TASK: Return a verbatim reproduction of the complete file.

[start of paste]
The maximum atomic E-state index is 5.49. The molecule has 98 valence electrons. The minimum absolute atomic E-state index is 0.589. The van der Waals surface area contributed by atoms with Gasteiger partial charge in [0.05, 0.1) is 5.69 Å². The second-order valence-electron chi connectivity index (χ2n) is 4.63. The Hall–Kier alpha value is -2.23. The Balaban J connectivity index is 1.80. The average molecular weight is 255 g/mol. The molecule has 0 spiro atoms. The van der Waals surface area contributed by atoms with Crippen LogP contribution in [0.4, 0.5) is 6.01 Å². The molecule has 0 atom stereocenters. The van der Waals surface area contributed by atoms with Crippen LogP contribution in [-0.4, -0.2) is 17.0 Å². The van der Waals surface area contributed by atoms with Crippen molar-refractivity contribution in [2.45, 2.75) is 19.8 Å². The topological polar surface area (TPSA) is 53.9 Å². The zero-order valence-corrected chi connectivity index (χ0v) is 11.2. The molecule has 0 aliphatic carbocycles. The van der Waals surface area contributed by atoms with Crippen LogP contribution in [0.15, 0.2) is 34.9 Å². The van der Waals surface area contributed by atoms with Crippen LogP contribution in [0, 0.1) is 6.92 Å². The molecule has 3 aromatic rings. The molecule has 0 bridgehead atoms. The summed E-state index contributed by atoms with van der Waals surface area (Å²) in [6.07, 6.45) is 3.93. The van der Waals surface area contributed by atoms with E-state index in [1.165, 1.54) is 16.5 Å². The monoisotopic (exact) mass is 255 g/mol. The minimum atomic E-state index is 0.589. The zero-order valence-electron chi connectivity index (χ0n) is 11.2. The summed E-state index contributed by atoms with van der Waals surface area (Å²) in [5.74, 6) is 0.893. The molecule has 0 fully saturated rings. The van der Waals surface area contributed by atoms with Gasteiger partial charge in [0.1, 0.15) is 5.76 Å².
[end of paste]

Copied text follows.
The maximum atomic E-state index is 5.49. The molecule has 98 valence electrons. The minimum absolute atomic E-state index is 0.589. The van der Waals surface area contributed by atoms with Gasteiger partial charge in [0.05, 0.1) is 5.69 Å². The second-order valence-electron chi connectivity index (χ2n) is 4.63. The Hall–Kier alpha value is -2.23. The Balaban J connectivity index is 1.80. The average molecular weight is 255 g/mol. The molecule has 0 spiro atoms. The van der Waals surface area contributed by atoms with Crippen LogP contribution in [0.4, 0.5) is 6.01 Å². The molecule has 0 atom stereocenters. The van der Waals surface area contributed by atoms with Crippen LogP contribution in [-0.4, -0.2) is 17.0 Å². The van der Waals surface area contributed by atoms with Crippen molar-refractivity contribution in [2.45, 2.75) is 19.8 Å². The topological polar surface area (TPSA) is 53.9 Å². The zero-order valence-corrected chi connectivity index (χ0v) is 11.2. The molecule has 0 aliphatic carbocycles. The van der Waals surface area contributed by atoms with Crippen LogP contribution in [0.15, 0.2) is 34.9 Å². The van der Waals surface area contributed by atoms with Crippen LogP contribution in [0, 0.1) is 6.92 Å². The molecule has 3 aromatic rings. The molecule has 0 bridgehead atoms. The summed E-state index contributed by atoms with van der Waals surface area (Å²) in [6.07, 6.45) is 3.93. The van der Waals surface area contributed by atoms with E-state index in [1.165, 1.54) is 16.5 Å². The monoisotopic (exact) mass is 255 g/mol. The minimum atomic E-state index is 0.589. The zero-order valence-electron chi connectivity index (χ0n) is 11.2. The summed E-state index contributed by atoms with van der Waals surface area (Å²) in [5.74, 6) is 0.893. The molecule has 0 fully saturated rings. The van der Waals surface area contributed by atoms with Gasteiger partial charge in [0.1, 0.15) is 5.76 Å².